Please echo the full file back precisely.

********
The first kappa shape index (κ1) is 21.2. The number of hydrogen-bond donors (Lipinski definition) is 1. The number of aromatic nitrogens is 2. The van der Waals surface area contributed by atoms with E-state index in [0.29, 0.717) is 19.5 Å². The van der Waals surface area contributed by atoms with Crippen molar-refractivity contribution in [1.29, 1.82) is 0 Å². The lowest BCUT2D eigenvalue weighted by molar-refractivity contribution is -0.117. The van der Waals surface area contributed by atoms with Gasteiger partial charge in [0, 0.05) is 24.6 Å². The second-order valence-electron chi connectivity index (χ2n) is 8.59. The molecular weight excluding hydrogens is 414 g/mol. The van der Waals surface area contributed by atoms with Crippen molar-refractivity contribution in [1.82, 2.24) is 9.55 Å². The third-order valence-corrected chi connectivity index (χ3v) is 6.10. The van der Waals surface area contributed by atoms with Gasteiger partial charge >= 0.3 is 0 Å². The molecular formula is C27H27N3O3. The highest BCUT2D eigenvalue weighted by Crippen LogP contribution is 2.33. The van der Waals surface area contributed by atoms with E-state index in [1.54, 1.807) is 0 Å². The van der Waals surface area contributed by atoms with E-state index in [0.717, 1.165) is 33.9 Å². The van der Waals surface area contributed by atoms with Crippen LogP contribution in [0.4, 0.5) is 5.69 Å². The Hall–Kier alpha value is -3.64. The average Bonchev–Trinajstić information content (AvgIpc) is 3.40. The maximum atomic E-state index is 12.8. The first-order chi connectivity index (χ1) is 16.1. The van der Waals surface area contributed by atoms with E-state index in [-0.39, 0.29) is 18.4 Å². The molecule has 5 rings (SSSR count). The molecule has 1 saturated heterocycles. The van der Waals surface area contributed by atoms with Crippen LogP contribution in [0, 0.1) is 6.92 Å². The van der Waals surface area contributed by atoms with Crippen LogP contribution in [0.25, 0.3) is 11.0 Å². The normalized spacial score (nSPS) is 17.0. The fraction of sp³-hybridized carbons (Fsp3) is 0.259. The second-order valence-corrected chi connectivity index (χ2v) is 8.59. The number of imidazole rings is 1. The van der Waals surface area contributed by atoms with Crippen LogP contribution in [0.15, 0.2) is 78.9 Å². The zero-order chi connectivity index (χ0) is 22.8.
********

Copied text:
The first kappa shape index (κ1) is 21.2. The number of hydrogen-bond donors (Lipinski definition) is 1. The number of aromatic nitrogens is 2. The van der Waals surface area contributed by atoms with E-state index in [0.29, 0.717) is 19.5 Å². The van der Waals surface area contributed by atoms with Crippen molar-refractivity contribution in [1.29, 1.82) is 0 Å². The lowest BCUT2D eigenvalue weighted by molar-refractivity contribution is -0.117. The van der Waals surface area contributed by atoms with Gasteiger partial charge in [0, 0.05) is 24.6 Å². The second-order valence-electron chi connectivity index (χ2n) is 8.59. The molecular weight excluding hydrogens is 414 g/mol. The van der Waals surface area contributed by atoms with Crippen molar-refractivity contribution in [1.82, 2.24) is 9.55 Å². The third-order valence-corrected chi connectivity index (χ3v) is 6.10. The van der Waals surface area contributed by atoms with Gasteiger partial charge >= 0.3 is 0 Å². The molecular formula is C27H27N3O3. The highest BCUT2D eigenvalue weighted by Crippen LogP contribution is 2.33. The van der Waals surface area contributed by atoms with E-state index in [1.54, 1.807) is 0 Å². The van der Waals surface area contributed by atoms with E-state index in [0.717, 1.165) is 33.9 Å². The van der Waals surface area contributed by atoms with Crippen LogP contribution in [0.4, 0.5) is 5.69 Å². The Hall–Kier alpha value is -3.64. The average Bonchev–Trinajstić information content (AvgIpc) is 3.40. The maximum atomic E-state index is 12.8. The first-order chi connectivity index (χ1) is 16.1. The van der Waals surface area contributed by atoms with E-state index in [-0.39, 0.29) is 18.4 Å². The molecule has 5 rings (SSSR count). The molecule has 1 saturated heterocycles. The van der Waals surface area contributed by atoms with Crippen LogP contribution in [0, 0.1) is 6.92 Å². The van der Waals surface area contributed by atoms with Crippen LogP contribution in [0.25, 0.3) is 11.0 Å². The normalized spacial score (nSPS) is 17.0. The fraction of sp³-hybridized carbons (Fsp3) is 0.259. The second-order valence-corrected chi connectivity index (χ2v) is 8.59. The number of imidazole rings is 1. The van der Waals surface area contributed by atoms with Crippen LogP contribution in [0.15, 0.2) is 78.9 Å². The zero-order chi connectivity index (χ0) is 22.8.